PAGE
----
My wife and I always laughed at one scene in Steve Martin's hilarious satire L.A. Story, when the hipster Angelenos try to outdo each other ordering coffee. One of them finally orders it "half double decaffeinated half-caf, with a twist of lemon."
That was 1991. This is now.
Now my wife has turned into one of Those People. Nearly every day she goes to the neighborhood Starbucks and without irony orders a grande cappuccino skinny full-caf, extra hot. Sometimes it's half-caf, and in the summer it usually isn't extra hot.
The whole experience of going to the coffee shop, seeing the same smiling workers and spending a few minutes with her fellow coffee drinkers, she explained to me, "has made me feel at home."
She said she first felt like she belonged, like she was part of the community, when she was cramming for an exam for one of her occasional theology classes at the University of Toledo. She headed to the coffee shop, naturally, to study along with all of the other students. She may have been older than they were, but at last she felt like she was one of them.
I do not, myself, belong to the cult of Starbucks -- or Biggby or Seattle's Best or any other caffeine shack. I don't spend five bucks for hot water that has dripped briefly through ground-up plant parts. I don't justify the five-dollar price tag by referring to the underpaid coffee pourers as "baristas."
But I can see the appeal. The stores are attractive, with muddy colors offset by wood accents. They play nice music. The coffee pourers and customers alike are uniformly pleasant and friendly. Everyone is in a good mood. If you go there enough, as my wife apparently does, the workers sometimes know how you like your coffee before you even order it.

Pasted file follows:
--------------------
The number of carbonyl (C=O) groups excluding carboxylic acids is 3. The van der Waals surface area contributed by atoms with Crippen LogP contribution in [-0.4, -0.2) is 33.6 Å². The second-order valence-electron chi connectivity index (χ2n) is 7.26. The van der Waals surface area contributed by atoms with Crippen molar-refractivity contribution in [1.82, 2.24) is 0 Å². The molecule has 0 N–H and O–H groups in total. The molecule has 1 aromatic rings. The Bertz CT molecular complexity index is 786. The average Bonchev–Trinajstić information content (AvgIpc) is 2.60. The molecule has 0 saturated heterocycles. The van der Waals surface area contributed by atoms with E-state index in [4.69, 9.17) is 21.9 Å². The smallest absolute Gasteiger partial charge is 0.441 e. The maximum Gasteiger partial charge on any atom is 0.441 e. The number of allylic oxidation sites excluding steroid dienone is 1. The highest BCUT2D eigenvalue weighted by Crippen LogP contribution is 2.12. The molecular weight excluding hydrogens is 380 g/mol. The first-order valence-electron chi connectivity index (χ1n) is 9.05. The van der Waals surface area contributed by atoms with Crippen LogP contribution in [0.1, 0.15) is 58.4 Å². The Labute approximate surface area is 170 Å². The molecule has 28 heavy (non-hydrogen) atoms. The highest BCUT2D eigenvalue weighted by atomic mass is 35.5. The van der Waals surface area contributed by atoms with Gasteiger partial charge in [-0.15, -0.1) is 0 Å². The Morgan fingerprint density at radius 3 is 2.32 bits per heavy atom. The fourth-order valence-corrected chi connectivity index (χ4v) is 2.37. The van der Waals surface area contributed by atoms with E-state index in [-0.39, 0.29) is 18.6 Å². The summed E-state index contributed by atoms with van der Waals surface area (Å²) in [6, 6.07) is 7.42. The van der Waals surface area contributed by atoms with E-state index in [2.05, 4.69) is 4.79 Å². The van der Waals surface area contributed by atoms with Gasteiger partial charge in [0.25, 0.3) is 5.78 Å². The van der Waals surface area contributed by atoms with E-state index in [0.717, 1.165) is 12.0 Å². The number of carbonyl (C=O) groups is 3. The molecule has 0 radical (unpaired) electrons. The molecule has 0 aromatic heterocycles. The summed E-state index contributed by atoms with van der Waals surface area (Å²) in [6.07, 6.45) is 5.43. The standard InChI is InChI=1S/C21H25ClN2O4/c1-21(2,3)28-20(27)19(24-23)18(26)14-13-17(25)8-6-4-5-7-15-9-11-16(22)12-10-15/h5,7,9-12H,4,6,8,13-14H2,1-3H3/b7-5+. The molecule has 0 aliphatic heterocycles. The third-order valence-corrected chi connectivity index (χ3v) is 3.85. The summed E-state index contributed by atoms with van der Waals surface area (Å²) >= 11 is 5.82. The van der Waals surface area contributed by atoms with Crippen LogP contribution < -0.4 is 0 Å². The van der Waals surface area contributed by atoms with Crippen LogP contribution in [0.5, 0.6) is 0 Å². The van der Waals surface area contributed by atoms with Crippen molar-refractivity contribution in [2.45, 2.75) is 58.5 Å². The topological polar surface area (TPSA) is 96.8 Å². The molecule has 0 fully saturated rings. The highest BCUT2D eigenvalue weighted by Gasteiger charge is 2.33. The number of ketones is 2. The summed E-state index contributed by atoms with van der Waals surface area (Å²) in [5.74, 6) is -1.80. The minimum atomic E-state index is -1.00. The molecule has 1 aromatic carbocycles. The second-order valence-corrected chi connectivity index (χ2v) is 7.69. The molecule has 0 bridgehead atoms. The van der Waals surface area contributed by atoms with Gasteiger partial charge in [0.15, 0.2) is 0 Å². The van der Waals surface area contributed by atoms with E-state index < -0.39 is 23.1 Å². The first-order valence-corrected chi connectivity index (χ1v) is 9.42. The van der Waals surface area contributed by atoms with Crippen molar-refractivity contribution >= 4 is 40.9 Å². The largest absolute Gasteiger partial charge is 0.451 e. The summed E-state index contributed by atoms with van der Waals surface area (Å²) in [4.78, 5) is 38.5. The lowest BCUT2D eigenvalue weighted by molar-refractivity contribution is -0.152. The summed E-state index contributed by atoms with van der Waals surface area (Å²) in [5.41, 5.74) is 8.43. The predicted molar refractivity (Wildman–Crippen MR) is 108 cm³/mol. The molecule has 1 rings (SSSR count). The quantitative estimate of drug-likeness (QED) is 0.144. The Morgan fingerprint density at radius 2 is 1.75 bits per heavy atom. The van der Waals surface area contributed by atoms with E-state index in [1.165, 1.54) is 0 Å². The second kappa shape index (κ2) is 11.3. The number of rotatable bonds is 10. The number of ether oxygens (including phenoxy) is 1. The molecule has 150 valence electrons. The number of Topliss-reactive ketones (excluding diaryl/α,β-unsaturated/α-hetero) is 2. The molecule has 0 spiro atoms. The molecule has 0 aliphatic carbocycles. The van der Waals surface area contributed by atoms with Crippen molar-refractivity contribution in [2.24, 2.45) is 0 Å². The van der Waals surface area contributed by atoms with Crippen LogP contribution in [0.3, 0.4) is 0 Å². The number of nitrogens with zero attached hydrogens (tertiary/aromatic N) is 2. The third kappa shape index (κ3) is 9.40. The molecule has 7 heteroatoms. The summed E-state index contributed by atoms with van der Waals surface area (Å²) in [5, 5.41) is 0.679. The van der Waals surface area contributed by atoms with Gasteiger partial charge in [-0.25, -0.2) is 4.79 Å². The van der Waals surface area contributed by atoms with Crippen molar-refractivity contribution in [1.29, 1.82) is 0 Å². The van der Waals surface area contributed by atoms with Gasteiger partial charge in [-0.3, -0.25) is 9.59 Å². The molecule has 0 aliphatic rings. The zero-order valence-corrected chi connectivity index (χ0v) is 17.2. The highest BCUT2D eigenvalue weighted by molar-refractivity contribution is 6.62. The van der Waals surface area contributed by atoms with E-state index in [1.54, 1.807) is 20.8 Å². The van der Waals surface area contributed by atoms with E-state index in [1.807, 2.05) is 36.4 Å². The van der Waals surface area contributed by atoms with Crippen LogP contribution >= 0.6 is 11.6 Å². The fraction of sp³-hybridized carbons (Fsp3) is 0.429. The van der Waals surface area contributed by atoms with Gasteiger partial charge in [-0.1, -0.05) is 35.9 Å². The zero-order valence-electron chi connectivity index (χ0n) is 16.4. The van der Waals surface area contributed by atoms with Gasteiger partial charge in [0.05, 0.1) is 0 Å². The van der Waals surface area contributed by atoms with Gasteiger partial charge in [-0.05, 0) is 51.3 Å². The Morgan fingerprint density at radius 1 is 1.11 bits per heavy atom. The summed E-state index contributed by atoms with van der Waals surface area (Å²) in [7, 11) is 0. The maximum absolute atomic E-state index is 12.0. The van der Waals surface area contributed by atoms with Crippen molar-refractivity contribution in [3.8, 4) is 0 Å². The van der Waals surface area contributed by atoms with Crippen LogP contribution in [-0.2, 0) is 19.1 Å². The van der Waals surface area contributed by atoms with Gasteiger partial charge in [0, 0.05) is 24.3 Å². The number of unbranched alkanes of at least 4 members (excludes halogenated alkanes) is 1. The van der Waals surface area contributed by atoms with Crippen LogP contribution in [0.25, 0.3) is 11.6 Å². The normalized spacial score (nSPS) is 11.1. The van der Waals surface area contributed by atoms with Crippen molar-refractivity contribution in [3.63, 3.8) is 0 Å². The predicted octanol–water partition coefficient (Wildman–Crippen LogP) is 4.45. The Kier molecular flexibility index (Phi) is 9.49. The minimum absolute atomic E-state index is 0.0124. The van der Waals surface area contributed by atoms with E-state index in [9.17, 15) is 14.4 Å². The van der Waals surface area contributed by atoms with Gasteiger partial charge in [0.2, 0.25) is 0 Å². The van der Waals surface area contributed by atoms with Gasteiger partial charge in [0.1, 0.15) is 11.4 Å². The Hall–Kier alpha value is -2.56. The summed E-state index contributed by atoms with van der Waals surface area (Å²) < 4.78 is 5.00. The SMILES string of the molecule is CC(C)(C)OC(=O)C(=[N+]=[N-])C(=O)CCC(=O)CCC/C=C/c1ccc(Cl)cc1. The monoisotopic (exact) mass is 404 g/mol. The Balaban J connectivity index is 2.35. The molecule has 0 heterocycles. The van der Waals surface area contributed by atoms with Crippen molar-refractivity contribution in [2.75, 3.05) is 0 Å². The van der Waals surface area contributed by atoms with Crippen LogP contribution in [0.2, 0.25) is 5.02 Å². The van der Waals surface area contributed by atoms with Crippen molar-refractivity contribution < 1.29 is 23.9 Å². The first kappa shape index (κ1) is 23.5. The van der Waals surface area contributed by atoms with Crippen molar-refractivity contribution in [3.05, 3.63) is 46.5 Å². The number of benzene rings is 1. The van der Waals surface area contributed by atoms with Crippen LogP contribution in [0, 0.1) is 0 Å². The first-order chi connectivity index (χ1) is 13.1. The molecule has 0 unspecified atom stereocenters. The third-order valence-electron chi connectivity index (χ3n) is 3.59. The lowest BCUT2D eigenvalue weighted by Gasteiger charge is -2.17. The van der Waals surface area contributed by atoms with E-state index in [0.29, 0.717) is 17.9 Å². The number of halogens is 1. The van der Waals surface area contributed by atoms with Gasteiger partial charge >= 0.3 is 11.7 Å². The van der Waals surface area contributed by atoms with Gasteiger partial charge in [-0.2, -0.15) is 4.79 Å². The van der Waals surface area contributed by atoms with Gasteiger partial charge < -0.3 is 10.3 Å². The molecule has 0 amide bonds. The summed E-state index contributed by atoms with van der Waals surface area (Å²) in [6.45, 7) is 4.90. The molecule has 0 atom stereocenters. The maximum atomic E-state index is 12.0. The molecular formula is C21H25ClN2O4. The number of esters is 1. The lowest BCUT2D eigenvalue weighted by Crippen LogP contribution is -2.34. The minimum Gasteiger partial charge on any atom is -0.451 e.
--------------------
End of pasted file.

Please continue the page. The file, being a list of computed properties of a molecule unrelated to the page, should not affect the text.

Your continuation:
It is as if the bar from Cheers has moved to a coffee shop with wood accents. It's where everybody knows your name.
My avoidance of the coffee-house cult has nothing to do with the coffee houses themselves. They are clean, well-lighted places, nothing at all like the grungy joints from my youth that seemed to be held together with dust and henna. What I don't like is the coffee.
It is not that I have a moral objection to caffeine. I drink iced tea by the gallon. I am just not a fan of coffee.
Does that make me unusual? Absolutely. Weird? Probably. UnAmerican? Perhaps.
I trace my dislike of coffee back to family vacations taken when I was a child. We would stop in a motel in Marshall, Mich., on our way up to my grandparents' cottage near Petoskey. The motel room came with a coffee maker -- an unusual amenity back then -- and in the morning before my parents woke up, my brother and I would make a couple of cups of coffee. We both felt very grown up. My brother liked it, but to me it had the taste of what I now recognize as battery acid.
Ever since then, I have not been able to develop a taste for it. I appreciate how wonderful it smells. And coffee ice cream is still one of my all-time favorites (though coffee ice cream with chocolate chips is even better). But even when I try a frappuccino -- essentially a melted coffee ice cream in a glass, served with a straw -- it still tastes unbearably bitter to me.
I even made it all the way through college without coffee, which may make me the only non-Mormon in America to accomplish such a feat. When I needed to stay awake while studying or writing a paper, I usually headed to the coffee shop in the library and had a cup of hot tea, all too often accompanied by a jelly doughnut.
It was the tea, not the doughnuts, that became a problem. It was served very hot, and in Styrofoam cups. As a result, the drink tasted mostly like tea, but partly like Styrofoam. After four years of that, I developed a distaste for hot tea that I carry with me to this day.
Which explains my longstanding fondness for iced tea. It's so simple, pure, clean, delicious.
Sometimes I buy a glass at Starbucks.
Contact Daniel Neman at firstname.lastname@example.org or 419-724-6155.